The Dangers of the ‘W’ Sit

If you are a parent then you may have heard of the W sit. It is a common sitting posture among toddlers and young children. If you’re unfamiliar with this posture, W Sitting is when kids sit on their bottom with the knees bent and the legs are spread out from the body on both sides. If you were to look at the child from above you will notice the legs are forming letter W, hence the term.

Why Do Kids Like To W Sit?

As an adult, this position just seems like it would be uncomfortable to me, yet I see children do it all the time. Why is that? It could be a natural cause since children are usually born with the thigh bones turned inwards. This is also most likely the reason why many children stop W-sitting by the time they reach age 8. Another reason is possibly because kids find this position more stable than other positions and can transition almost instantly when crawling around or kneeling on the floor. They can grab things easily and they feel more comfortable when W-Sitting.



The Harmful Effects of W-Sitting

While this is a commonly preferred position among children that seems harmless, it could have serious negative effects. The w sit can negatively affect their overall balance, motor skills, and even strength when they stand up.

  • It can lead to hip dislocation. When children sit in a W position, they can potentially end up dislocating their hip, especially when they try to get up. This is also common to a child that already has hip dysplasia.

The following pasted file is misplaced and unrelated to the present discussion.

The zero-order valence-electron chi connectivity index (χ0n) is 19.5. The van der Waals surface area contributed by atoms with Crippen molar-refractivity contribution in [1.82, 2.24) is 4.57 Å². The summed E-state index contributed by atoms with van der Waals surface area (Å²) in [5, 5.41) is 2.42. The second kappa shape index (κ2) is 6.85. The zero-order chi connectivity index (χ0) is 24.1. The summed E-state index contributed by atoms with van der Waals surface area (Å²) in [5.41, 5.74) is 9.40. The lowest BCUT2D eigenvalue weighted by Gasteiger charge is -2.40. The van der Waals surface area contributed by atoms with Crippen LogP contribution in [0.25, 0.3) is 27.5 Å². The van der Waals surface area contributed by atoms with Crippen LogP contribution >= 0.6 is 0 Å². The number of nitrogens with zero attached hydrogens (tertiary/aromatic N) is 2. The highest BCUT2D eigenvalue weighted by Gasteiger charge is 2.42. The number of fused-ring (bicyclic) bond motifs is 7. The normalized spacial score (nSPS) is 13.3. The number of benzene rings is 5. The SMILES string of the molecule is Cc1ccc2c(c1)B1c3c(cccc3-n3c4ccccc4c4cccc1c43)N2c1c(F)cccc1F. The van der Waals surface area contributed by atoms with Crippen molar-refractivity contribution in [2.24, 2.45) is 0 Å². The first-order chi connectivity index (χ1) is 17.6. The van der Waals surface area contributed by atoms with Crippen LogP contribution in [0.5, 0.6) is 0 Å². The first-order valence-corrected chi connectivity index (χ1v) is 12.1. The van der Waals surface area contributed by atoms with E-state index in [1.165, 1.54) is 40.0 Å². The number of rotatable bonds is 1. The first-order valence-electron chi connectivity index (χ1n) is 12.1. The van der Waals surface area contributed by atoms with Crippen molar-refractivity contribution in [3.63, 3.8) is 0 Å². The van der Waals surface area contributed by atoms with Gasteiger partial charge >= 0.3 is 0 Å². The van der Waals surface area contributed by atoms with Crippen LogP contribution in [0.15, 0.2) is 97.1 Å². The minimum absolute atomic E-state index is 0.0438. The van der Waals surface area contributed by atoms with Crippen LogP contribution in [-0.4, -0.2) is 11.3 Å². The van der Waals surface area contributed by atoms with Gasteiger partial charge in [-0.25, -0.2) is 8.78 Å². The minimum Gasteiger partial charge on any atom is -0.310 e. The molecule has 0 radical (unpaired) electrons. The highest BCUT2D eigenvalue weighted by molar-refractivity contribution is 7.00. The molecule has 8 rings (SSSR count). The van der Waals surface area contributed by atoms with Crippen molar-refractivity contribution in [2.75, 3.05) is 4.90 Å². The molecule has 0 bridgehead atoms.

• W Sitting over time can cause the muscles of the legs and hips to become short and tight. This can affect balance and coordination in the body.
  •  The posture limits the rotation of the upper body. When children W-sit, it makes reaching out to perform tasks from their sides or the front more difficult and can further increase risk to injury of the hips.
  • It contributes to weak trunk muscles due to the lack of pressure put on the trunk muscles that support the upper body. As the muscles are relaxed and inactive in this position, they become weaker.
  • It affects the upper weight balance. Children in this position can find it challenging to shift their body weight from one side to the other, which can then affect their standing balance.
  •  It can even have an effect on hand preference development.

It is strongly advised to help children avoid sitting in this position through reinforcement.

Which Position Is Recommended?

There are many times when children will want or may be required to sit on the ground. To avoid w-sitting, here are some recommended sitting positions that you should try to implement instead:

  • Criss-Cross/Tailor Sitting – sitting with legs crossed in front and bottom on the floor will probably be the more comfortable alternative from the other possible positions in most situations.
  • Side Sitting – rather than sitting on their bottom with their legs out on each side, a better alternative is to allow side sitting; knees are bent with both legs to one side of the body.
  • Long Sitting – this involves sitting on the bottom with the legs stretched out in front. This is not always the most comfortable position for sitting, but with legs spread apart it can provide more stability.

While sitting in a chair that has adequate back support is ideal, it isn’t always possible in some cases such as those where seating may be limited. Likewise, children that are playing on the floor or watching TV are more likely to sit on their bottoms. Always encourage positive sitting positions, good posture and provide supportive seats when possible.

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